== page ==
"Of course not."
"Don't be like this, Raoul. I am sorry; I did not mean to hurt you. Those are not empty words."
He stood to walk to the windows behind her. She twisted to watch him. "I know, Christine, and I am the one who must apologize. We are both at fault."
"No, not you—"
He laughed, the sound sour. "What, are we to argue over who is not at fault? My dear, I knew you loved him, long before I ever knew his reach. I thought I could woo you away."
Christine felt her spirit sag under the weight of his words. "But you're an honorable man."
"A man who jeopardized the woman he loves in order to win a foolish game."
"It wasn't a game."
"No." He turned back and once again sunlight haloed his hair before giving in to the smothering clouds. "You're right. The man—it was no game to save him. It is only the play for your heart that I treated as a game—something I could win."
"You might have—"
"Christine. Don't patronize me." He watched her for a moment before moving to sit across from her. "Maman is right. It's best you are not here, but I don't say this out of consideration for my own heart. Gossip will have you sleeping your way to whatever it is you wish to achieve if you stay. Madame Giry's is the best place."
"How will you—"
"And he'll know to find you there."
Startled, Christine stood. "Raoul—"
"What do you want me to say, Christine? That I don't love you? That I do not die inside each time I think of the way you touched him? We both love; you, at least, have hope."
He strode out of the room. Christine spent a moment trying to control the tears before she went to find his mother.
After arranging to move to the Giry household that evening, Christine gathered into a small bag her few things from the room where she'd slept that morning. From the windows she saw the sun break through for the third time. She leaned toward the pane and watched gold tint the clouds.
She would be months sorting her thoughts; years sorting her feelings; forever, perhaps, before she could forgive herself the hurt she'd inflicted on Raoul. But as she leaned against the casement, her cheek inches from the glass but still feeling its cold, peace filled her.
Peace—from where? From whom? It spread through her like the fire-glow of the sunset that filled the room. The flames in the grate paled as the true light swept over it and swallowed it. She hadn't cried for him all day, hadn't been able to. Now, tears poured down her face. And still she smiled. Peace, she thought. And, Angel.
He reached the end of the tunnel before his emotions slowed enough to allow him rest. He leaned against the rancid wall of the tunnel, staring out at the dawn breaking over the city. Even this far from the opera house he smelled the smoke and shuddered.
Dear God, what have I done?
The faint light on the horizon offered no answer. Sickness roiled in his stomach and he struggled to contain it, tasting remorse as bitter as anything Judas ever felt. He swallowed it and set his jaw. He would not give in, not again, not ever again—
The bile lost much of its acid and he could breathe once again. He sighed, nodding. He had forgotten, so soon, that he need not fight this on his own.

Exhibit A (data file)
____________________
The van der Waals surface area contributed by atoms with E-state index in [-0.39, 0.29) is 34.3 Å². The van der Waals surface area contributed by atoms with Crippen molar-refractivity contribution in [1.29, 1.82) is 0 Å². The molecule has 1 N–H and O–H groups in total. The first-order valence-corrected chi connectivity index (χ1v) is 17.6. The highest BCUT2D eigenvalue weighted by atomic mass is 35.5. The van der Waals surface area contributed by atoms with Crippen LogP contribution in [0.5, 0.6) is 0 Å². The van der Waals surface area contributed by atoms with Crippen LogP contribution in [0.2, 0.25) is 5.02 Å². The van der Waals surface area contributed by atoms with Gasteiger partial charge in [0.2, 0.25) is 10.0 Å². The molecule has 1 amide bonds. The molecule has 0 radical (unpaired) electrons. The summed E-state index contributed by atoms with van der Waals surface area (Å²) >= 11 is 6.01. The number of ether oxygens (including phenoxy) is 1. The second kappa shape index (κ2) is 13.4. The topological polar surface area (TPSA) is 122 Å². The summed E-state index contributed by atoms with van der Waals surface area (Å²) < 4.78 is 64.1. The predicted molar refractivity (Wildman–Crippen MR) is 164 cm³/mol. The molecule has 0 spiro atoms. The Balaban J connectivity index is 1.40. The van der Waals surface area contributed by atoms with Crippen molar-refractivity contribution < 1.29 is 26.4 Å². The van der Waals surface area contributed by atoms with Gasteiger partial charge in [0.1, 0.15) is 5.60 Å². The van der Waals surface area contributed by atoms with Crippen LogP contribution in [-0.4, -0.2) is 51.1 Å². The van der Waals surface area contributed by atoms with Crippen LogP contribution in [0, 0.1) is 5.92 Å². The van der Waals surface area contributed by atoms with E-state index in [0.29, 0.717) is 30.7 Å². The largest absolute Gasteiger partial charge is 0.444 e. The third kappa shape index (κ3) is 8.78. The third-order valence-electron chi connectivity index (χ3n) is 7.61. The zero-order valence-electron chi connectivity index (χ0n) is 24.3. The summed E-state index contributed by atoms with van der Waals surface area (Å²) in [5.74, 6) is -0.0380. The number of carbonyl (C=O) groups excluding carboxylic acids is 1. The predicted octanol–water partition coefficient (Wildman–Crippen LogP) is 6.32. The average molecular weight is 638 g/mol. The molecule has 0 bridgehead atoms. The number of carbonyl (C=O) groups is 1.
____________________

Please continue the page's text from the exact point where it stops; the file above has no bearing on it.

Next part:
The panic abated enough that he pushed away from the wall and moved closer to the tunnel entrance. Ash weighed the mist with its gray filth. Beyond that, tenements crowded the light so that only a faint stirring of mist announced the dawn.
He could not crouch here in the tunnel forever. He must venture into the world. Panic washed over him. He countered each argument as best he could.
I won't be arrested. No one saw me.
I can move among men without fear of reprisal.
Only when the morning light dimmed did he realize he'd covered half his face with his left hand. Without his mask, he felt exposed, as though mere air would rend the tender flesh. Swallowing again, he forced his arm to his side and stepped into the open.
Every nerve in his back braced for a blow. He'd not felt this way since Cecile led him to the window leading to the opera house chapel.
I am a man, now. No one dares beat me.
He walked on, fighting the convulsions that threatened to trip him. He would not cower here; he would not play the beast to any man. He would not—
He stopped. A child, perhaps three years of age, toddled from a doorway to stare at him. Without volition he covered his face once again. The child watched him walk past and, just as he reached the corner, broke into a smile.
A child smiled . . .
He attempted a smile in return and the babe gurgled in delight, then disappeared into the doorway.
His heart might burst with the wonder of it, and the wonder kept him walking though the morning, past the scent of patisseries opening for the day's business, avoiding the merchants and shop girls and dock men hurrying to work. Not one gave him a second glance. All these years he'd believed his face to be the curse, and now, it had earned him a smile, nothing more.
As he walked the streets of Paris he clung to Raoul's promise: say the word and I will follow you. Raoul had betrayed him, tricked him, attempted to kill him, and yet, when he made his promise he'd mean it.
Several times a man in the crowd seemed to be about to speak to him, to threaten him he was certain. He made sure to drop his hand, though it became harder each time, and squared his shoulders. He would not cower. And each time, the man would scurry away, perhaps as frightened by his deformity as he.
The mist burned off, the streets grew wider, and soon he found himself standing before a manor house. Above the gates he read, de Chagny. The gate stood open by an inch, and he took that to be Raoul's assurance that he would keep his promise.
He needed three deep breaths this time to push through the gate, and enter.